Raised radically, he soon became Mexican to the core - and Frida adored him.

Detail from 'Freida & Diego' (1931).
Detail from 'Freida & Diego' (1931). Note: She called herself Freida, not Frida, in 1931.

Tempestuous Love Story

Their love story was tempestuous from the start. Kahlo, younger by two decades, also joined the Mexican Communist Party, and, though petite and frail in comparison, she soon became an enamoured disciple of this, as she wrote, "Pot-Bellied Genius".

She courted him when he was still married to his second wife, and he, impressed by her seduction and burgeoning artistic sensibilities, succumbed. Their subsequent marriage was rift with upsets, break-downs, philandering (on both sides), divorce and a re-marriage.

Over time though, they did hold on to each other. When Rivera died he wanted his cremated ashes blended with hers. This never happened. But, in keeping with both of their passionate and rather narcissistic personalities, it remained a romantic ideal.

Some could say that Rivera understood the necessity of roots far better then she did. He undoubtedly understood her dual-identity crisis. He had struggled with this himself, experimenting with European styles of painting, before embracing, whole-hog, his Mexican lineage.

Frida, on the other hand, struggled. She played the role well enough, but suffered. Always suffering. Diego would, as example, have her pose, dressed in peasant garb, for his murals. She, educated, erudite and well-travelled, would pose.

Detail from Rivera's 1940 mural, 'Pan American Unity', showing Frida in native dress. Set of murals located in City College of San Franciso, California.
Detail from Rivera's 1940 mural, 'Pan American Unity', showing Frida in native dress. Set of murals located in City College of San Franciso, California.

Clearly though, she was no peasant.

Truth be told, fabricating and mythologizing their lives was not beyond either of them. Frida re-invented her birth date to coincide with the National Revolution. Rivera laid claim to fighting with Zapata. Both stories are untrue.

Stages of Identity

The sole exhibition of Kahlo's painted works in Mexico City was organized near the end of her life at the National Arts Institute by an old family friend and school mate of Frida's. Not to miss the occasion, Kahlo arrived in an ambulance. She was wheeled into the exhibit on a bed.

She died several years later, in July of 1954, aged 47. Some suspect suicide. It is common knowledge that during the last years of her life she lived on pain-killers.

Her deteriorating condition, including the amputation of her leg, severely diminished her focus to produce any new work. Instead, she wrote and drew in journals. Many are now preserved in the Blue House.

Kahlo's art constantly shows the struggles she endured through various stages of identity. After the Revolution, in 1922, when she was fifteen, she was one of only thirty-five girls admitted to the newly formed National Preparatory School.

She studied the natural sciences there in the hope of advancing into medicine. However, after a childhood bout of polio that shortened and damaged her leg, and the later bus crash that battered her body, leaving her spine, pelvis and collar bone broken, she was often sickly and bed-ridden.

It was during the latter recovery, while convalescing, that she began to experiment with paints.

Gruesome Self-Portraits

Her self-portraits display the conflicting realities of two opposing world views. Euro-petticoats and hand-plucked lace versus Mexican-peasant garb and hand-woven cotton. Quite often there is gushing blood everywhere.

Here's one horrific example:

'A Few Small Nips', (1935) by Frida Kahlo. Now in the collection of the Dolores Olemedo Museum, the original Trustee of Rivera's Estate. Note Frida's euro-style shoe.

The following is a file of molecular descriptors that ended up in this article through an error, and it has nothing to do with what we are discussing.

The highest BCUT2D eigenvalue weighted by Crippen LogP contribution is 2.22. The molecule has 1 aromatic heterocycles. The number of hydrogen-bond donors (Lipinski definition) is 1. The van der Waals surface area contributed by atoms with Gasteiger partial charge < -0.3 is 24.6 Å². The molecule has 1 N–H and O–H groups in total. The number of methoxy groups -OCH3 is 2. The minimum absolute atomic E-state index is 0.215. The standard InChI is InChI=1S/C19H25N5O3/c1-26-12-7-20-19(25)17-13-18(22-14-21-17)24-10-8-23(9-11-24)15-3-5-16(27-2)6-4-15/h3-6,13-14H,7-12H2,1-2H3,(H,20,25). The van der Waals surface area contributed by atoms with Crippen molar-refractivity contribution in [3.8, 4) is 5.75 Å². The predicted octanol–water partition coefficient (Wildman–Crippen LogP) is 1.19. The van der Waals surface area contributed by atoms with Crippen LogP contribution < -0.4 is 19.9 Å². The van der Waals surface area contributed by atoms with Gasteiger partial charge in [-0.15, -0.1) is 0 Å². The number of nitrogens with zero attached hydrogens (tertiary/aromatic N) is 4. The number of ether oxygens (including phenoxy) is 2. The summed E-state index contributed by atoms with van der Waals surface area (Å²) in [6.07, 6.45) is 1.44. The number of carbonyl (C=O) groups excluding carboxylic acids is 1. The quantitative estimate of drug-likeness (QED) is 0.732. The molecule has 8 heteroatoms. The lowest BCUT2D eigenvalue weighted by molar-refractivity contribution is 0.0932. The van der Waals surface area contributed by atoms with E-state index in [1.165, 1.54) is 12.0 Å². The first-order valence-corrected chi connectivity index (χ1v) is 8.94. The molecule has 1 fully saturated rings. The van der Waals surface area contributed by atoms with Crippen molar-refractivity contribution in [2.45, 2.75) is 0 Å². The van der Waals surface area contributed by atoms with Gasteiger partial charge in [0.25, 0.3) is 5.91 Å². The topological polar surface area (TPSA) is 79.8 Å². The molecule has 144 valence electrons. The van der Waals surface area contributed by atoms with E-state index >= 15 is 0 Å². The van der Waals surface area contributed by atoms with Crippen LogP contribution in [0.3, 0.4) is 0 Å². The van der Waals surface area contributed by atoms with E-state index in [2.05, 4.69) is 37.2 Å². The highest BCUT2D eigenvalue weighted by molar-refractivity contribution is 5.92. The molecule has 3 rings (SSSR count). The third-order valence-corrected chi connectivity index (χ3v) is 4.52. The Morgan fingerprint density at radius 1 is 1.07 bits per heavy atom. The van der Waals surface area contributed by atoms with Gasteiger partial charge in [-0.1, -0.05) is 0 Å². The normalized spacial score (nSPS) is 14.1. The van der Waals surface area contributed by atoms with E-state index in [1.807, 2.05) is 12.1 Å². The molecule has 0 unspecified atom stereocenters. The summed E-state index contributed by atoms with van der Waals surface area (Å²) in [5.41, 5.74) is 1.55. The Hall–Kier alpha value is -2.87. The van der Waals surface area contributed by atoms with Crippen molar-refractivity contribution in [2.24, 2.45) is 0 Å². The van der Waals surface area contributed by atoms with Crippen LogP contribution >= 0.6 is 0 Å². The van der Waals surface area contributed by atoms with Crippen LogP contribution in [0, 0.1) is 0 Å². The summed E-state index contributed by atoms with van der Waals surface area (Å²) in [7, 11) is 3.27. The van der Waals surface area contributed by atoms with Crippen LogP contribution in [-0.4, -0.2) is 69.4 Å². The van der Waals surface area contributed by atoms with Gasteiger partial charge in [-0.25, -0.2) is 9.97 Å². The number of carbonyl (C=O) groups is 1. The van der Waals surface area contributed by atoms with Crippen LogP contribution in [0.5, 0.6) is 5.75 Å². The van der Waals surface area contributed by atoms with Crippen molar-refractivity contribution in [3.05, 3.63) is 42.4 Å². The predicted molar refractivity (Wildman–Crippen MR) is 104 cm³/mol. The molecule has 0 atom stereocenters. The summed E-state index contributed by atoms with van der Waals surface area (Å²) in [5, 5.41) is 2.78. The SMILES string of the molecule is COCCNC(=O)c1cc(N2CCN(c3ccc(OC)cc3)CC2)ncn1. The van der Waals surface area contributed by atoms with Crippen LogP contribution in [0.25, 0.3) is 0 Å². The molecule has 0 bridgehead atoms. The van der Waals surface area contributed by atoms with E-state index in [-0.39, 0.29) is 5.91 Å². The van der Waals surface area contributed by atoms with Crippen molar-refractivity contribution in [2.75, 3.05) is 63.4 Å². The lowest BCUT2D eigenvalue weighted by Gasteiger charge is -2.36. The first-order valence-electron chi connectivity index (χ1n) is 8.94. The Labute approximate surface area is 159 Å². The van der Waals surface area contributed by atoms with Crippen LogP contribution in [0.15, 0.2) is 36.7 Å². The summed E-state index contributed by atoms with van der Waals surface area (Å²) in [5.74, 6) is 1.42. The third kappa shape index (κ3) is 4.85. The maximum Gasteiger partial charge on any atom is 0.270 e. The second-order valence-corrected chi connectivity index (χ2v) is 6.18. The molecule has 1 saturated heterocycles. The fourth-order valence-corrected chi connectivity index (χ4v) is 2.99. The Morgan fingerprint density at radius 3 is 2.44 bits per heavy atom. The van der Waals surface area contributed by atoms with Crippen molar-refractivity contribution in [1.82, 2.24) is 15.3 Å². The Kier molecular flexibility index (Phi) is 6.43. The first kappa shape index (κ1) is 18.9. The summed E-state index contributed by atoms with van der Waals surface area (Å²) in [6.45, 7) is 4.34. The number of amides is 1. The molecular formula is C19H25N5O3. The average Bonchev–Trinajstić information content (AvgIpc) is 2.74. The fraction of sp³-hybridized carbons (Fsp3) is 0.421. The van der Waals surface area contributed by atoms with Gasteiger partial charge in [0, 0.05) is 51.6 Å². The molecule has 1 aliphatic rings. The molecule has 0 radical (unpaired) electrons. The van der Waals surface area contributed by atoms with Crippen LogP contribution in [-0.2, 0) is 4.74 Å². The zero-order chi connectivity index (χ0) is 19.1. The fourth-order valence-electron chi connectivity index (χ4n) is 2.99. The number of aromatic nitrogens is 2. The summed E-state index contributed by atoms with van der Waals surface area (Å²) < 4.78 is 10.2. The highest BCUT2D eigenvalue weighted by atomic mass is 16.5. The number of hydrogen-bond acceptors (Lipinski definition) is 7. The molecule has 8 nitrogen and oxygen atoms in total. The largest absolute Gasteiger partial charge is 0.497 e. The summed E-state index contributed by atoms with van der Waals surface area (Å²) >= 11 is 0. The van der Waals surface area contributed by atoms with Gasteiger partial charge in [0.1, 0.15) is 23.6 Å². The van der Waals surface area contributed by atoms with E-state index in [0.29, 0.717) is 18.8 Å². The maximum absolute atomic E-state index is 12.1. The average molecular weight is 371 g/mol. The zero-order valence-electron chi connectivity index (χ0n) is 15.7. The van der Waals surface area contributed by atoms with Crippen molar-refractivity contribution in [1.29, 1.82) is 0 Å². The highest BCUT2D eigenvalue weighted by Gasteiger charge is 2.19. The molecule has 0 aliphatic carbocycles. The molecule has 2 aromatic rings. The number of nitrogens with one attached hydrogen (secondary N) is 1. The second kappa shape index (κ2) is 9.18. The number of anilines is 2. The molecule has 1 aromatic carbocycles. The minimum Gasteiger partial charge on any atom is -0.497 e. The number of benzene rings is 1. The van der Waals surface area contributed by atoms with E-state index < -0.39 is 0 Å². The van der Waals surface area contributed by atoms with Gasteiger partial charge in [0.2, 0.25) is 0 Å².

'A Few Small Nips', (1935) by Frida Kahlo. Now in the collection of the Dolores Olemedo Museum, the original Trustee of Rivera's Estate. Note Frida's euro-style shoe.

Looking at the reproductions of her paintings in this book, it is apparent that Kahlo created a kind of hybrid and, to my eye, pseudo, folk-art.

Some art historians and personal friends, like French founder of the Surrealist movement, André Breton, tried to place her style into the Surrealist camp. (He arranged her first exhibition in France.) But it is a label that she herself vehemently rejected. Mostly, her work was private and obsessively autobiographical.

Detail, 'Love Embrace of the Universe' by Frida Kahlo (1949).
Detail, 'Love Embrace of the Universe' by Frida Kahlo (1949).

Cultural Expropriation?

Now, in 2017, from the vantage point of Canada's current cultural perspective, especially in the wake of the recent Joseph Boyden native-ancestry imbroglio, Frida Kahlo could undoubtedly be dragged over hot coals for so openly impersonating, expropriating and interpreting the indigenous culture within the boundaries of the country where she was born and raised.

Rather than revered as a national cultural icon, she could just as easily be vilified as a Settler Expropriator.

Many post-colonialists would unequivocally agree: both she and Diego were expropriating Settlers. But, within the ever-spinning politics of the Greater Good of Nationalism, most Mexican nationalists - evolving within their own young democracy - would argue that, no, she - and he - were not expropriating anything.

As artists of their day, they represented the new and emerging Mexico, freed from the shackles of early colonialism and class servitude.

Putting aside the topsy-turvy push-and-pull politics of contemporary nationalism, Frida was very clearly her own woman with a unique, albeit exceedingly eccentric, outlook on life.

Hailed by some as a feminist for her fearless autobiographical and brutal depictions of personal pain, there is no question that the rich European and Mezo-American cultures in which she lived and breathed shaped and informed her wider world vision.

Barbezat's book is full of well-researched trivia that adds yet another layer of historic sediment to this now very identifiable Mexican artist. Semi-deified within the lexicon of Mexican history, Kahlo's cremated remains lay at rest, entombed in the Blue House Museum.

Frida Kahlo, artist - and forever the wife of Mexican artist, Diego Rivera - could never have emerged from anywhere else.

Frida, at home, in the Blue House, dressed in traditional Tehuana garb, circa 1940.
Frida, at home, in the Blue House, dressed in traditional Tehuana garb, circa 1940.


Frida Kahlo At Home, by Suzanne Barbezat - Published by Frances Lincoln Limited. 160pp, illustrated, 8.9" x 10.2", hard-cover. All images reproduced from the publication. ISBN: 9780711237322 US $35 / CDN $45

A mid-career Golden Horseshoe artist and author, Lindsay is available for commissions and assignments via 'mlhpro' at 'hotmail' dot 'com'. See samples at http://canadadaPHOTOGRAPHY.blogspot.com.